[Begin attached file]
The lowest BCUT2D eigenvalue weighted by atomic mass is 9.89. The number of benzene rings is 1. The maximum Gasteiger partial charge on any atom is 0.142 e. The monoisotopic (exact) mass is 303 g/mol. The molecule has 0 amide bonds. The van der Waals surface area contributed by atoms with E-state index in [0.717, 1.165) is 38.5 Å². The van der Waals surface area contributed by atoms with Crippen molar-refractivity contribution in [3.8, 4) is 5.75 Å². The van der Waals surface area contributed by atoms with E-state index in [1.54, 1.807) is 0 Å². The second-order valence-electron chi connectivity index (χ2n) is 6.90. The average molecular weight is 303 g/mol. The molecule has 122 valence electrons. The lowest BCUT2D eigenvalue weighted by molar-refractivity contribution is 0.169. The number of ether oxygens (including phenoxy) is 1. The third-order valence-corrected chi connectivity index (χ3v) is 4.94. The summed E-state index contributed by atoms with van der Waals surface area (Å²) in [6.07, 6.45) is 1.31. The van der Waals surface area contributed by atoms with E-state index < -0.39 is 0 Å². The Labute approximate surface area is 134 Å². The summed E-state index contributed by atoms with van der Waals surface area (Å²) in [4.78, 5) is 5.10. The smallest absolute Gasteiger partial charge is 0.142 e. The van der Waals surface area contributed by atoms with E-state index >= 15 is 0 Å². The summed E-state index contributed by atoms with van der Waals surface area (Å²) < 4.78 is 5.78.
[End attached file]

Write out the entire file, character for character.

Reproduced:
The lowest BCUT2D eigenvalue weighted by atomic mass is 9.89. The number of benzene rings is 1. The maximum Gasteiger partial charge on any atom is 0.142 e. The monoisotopic (exact) mass is 303 g/mol. The molecule has 0 amide bonds. The van der Waals surface area contributed by atoms with E-state index in [0.717, 1.165) is 38.5 Å². The van der Waals surface area contributed by atoms with Crippen molar-refractivity contribution in [3.8, 4) is 5.75 Å². The van der Waals surface area contributed by atoms with E-state index in [1.54, 1.807) is 0 Å². The second-order valence-electron chi connectivity index (χ2n) is 6.90. The average molecular weight is 303 g/mol. The molecule has 122 valence electrons. The lowest BCUT2D eigenvalue weighted by molar-refractivity contribution is 0.169. The number of ether oxygens (including phenoxy) is 1. The third-order valence-corrected chi connectivity index (χ3v) is 4.94. The summed E-state index contributed by atoms with van der Waals surface area (Å²) in [6.07, 6.45) is 1.31. The van der Waals surface area contributed by atoms with E-state index < -0.39 is 0 Å². The Labute approximate surface area is 134 Å². The summed E-state index contributed by atoms with van der Waals surface area (Å²) in [4.78, 5) is 5.10. The smallest absolute Gasteiger partial charge is 0.142 e. The van der Waals surface area contributed by atoms with E-state index >= 15 is 0 Å². The summed E-state index contributed by atoms with van der Waals surface area (Å²) < 4.78 is 5.78.